Melody Eötvös is a leading Australian composer based in Melbourne. MCO is performing Eötvös’ string orchestra work Meraki in its first orchestral concerts for 2023, Woven Threads, from 3–12 March.
MCO: When did you start composing and what or who were your early influences?
Eötvös: I was fortunate to grow up in a very musical family. My Dad was a jazz musician and my mother played piano. I started piano lessons at the age of 5, mostly because my sister played and, as the younger sibling, I wanted to do whatever she was doing!
We were encouraged to perform in eisteddfods and concerts however, being an introvert I found performing rather terrifying – so I made the very natural move to composition.
I wrote my first piece for piano and cello when I was 8. But it was at age 14, I learned to process and express my feelings through music. I wrote a piece about a boy I admired from afar, wistfully linking notes with the letters of the alphabet in his name.
My parents, being more traditionally trained, complained that my early compositions had no cadences but, once I got to University I was exposed to new music which gave me more confidence in my writing. So, although my roots were in more tonal music, it was at University that I learned to nurture my voice in contemporary music.
MCO: What are your current compositional challenges and what are the habits of successful composers?
Eötvös: Time is, without doubt, the greatest challenge! Initially, I needed to be disciplined to fit my work in around study – after my undergraduate degree, I completed two master’s degrees and my doctorate. However now I need to fit work in around caring for two small children. I need to take advantage of it whenever I can find time to write – and I am grateful to have a supportive husband to enable this.
To be successful as a composer I think you need an unfailing belief in yourself. Not unlike writers, composers submit work to competitions and, like writers, we need to be resilient in the face of rejection.
MCO: What do you usually start with when composing and how did this composition for Woven Threads come about?
Eötvös: In the past, I was mindful of the structure of a piece as a whole. But now, when I start, I find it more interesting not to look ahead. I’m more inclined to let the work itself evolve. So I often start at the piano and then put pen to paper.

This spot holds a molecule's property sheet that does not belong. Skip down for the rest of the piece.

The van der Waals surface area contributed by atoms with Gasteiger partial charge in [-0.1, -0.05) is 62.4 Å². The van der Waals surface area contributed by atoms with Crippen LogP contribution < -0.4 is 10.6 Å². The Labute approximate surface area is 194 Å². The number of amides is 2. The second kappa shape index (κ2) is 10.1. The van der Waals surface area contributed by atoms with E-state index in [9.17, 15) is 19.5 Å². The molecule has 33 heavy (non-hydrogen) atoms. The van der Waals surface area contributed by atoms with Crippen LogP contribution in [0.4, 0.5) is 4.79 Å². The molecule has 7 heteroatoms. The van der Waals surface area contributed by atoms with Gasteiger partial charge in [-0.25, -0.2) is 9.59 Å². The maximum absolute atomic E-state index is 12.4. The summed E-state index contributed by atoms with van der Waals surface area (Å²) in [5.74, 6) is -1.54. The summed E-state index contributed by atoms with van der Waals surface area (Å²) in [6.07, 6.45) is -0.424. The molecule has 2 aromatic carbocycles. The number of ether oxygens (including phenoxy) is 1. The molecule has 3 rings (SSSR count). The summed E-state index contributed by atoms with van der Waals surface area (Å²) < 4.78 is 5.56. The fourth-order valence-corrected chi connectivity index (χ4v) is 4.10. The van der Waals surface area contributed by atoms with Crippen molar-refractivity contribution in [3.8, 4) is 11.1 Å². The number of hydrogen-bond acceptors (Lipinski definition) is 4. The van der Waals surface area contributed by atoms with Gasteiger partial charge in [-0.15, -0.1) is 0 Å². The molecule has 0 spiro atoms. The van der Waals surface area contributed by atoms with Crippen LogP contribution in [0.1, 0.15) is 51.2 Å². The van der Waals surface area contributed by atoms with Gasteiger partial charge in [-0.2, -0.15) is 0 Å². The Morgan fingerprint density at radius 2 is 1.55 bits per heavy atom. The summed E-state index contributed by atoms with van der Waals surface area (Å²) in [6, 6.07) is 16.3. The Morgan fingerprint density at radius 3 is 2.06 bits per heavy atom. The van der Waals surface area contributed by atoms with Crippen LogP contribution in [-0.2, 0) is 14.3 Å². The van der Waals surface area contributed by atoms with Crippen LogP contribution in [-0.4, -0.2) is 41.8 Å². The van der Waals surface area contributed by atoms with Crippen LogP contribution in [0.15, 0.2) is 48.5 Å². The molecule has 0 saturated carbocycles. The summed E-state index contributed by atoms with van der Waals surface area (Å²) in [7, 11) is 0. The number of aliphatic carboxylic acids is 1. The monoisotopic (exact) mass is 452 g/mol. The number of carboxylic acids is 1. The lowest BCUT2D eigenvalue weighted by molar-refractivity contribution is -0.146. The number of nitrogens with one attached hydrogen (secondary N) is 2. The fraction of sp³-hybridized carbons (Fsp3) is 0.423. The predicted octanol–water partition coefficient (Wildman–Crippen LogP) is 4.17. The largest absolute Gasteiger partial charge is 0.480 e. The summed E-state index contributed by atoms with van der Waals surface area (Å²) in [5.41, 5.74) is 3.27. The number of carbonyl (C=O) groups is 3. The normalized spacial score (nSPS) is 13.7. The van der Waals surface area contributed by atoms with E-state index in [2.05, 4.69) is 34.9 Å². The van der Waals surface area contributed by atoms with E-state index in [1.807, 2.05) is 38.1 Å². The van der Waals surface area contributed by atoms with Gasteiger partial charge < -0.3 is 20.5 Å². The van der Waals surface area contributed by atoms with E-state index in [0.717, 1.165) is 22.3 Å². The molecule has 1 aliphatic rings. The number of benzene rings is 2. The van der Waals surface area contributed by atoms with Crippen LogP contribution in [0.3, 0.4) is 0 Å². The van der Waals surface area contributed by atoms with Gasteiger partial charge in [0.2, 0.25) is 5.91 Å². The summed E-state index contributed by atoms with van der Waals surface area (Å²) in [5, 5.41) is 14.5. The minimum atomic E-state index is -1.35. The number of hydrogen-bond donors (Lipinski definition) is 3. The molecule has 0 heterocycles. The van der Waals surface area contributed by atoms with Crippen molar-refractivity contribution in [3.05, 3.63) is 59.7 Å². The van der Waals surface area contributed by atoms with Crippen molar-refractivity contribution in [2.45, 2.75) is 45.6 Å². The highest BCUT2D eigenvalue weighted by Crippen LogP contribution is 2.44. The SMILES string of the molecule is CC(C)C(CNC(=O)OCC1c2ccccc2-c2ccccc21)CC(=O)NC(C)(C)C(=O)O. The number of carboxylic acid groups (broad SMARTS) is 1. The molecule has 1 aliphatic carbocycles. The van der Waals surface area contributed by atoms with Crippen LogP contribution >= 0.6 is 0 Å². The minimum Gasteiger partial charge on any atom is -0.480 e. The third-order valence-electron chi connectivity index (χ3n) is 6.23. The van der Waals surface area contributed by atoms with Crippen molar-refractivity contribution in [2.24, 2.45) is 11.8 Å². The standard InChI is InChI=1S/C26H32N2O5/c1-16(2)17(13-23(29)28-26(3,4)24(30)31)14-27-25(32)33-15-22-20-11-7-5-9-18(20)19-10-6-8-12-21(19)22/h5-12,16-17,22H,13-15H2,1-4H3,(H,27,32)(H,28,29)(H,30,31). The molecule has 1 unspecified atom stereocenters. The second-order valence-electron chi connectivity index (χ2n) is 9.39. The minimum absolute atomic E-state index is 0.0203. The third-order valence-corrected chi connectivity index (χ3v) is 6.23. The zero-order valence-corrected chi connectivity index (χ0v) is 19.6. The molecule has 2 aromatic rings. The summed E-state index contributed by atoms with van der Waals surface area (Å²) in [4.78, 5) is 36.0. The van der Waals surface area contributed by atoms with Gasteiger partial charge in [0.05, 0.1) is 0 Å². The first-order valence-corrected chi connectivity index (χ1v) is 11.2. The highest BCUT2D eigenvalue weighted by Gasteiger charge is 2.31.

One of my most played pieces “The Saqqara Bird”, was written in 2015. I don’t often have the opportunity to revise my own work, but I finished this composition and had the luxury of two weeks to review it. I realized that the middle section was too short. This triggered an awareness of balance – the need to be more mindful of passages in terms of climax or transition or conclusion. And I learned that these can’t be pre-planned.
“Meraki” is the title of the composition being performed for the Woven Threads orchestral concert. Meraki is a Greek word meaning to put something of yourself into what you are doing for pure enjoyment. This piece felt good to write. Possibly the fact that I was pregnant with my second child at the time – and my emotions were enhanced – influenced this piece. I wrote it purely for pleasure rather than for the audience and critics in the back of my mind.
MCO: The relationship between music and other forms of art (painting, video and cinema) has become increasingly talked about. Does music relate to senses other than hearing alone?
Eötvös: What a great question! Yes, I believe so. There is no doubt that audio is powerful when combined with the visual, particularly with the advent of technology.
Naturally, listing to other music and score reading influences my work. But also architecture – especially the buildings in Brisbane where I first studied at the tertiary level – the change of seasons and travel, have all been personal influences. I have been inspired by old masters and new video when composing. When I was studying in the mid-west in the USA, my chamber piece “Wild October Jones” was based on a painting by the American artist Bennett. The painting was of a wagon and horses racing to cross a train track with an oncoming train and a girl falling off the back of the wagon. The sense of urgency and danger in the painting informed the core progression of the composition.
I love to travel and I often associate a sense of smell with whichever city I’m visiting. For me, USA has its own ‘buttered popcorn and cinnamon’ scent. And of course people enjoy listening to music while using their other senses, such as while eating or even cooking. So I do see music relating to the visual sense, and the sense smell and taste. It’s a sensory partnership!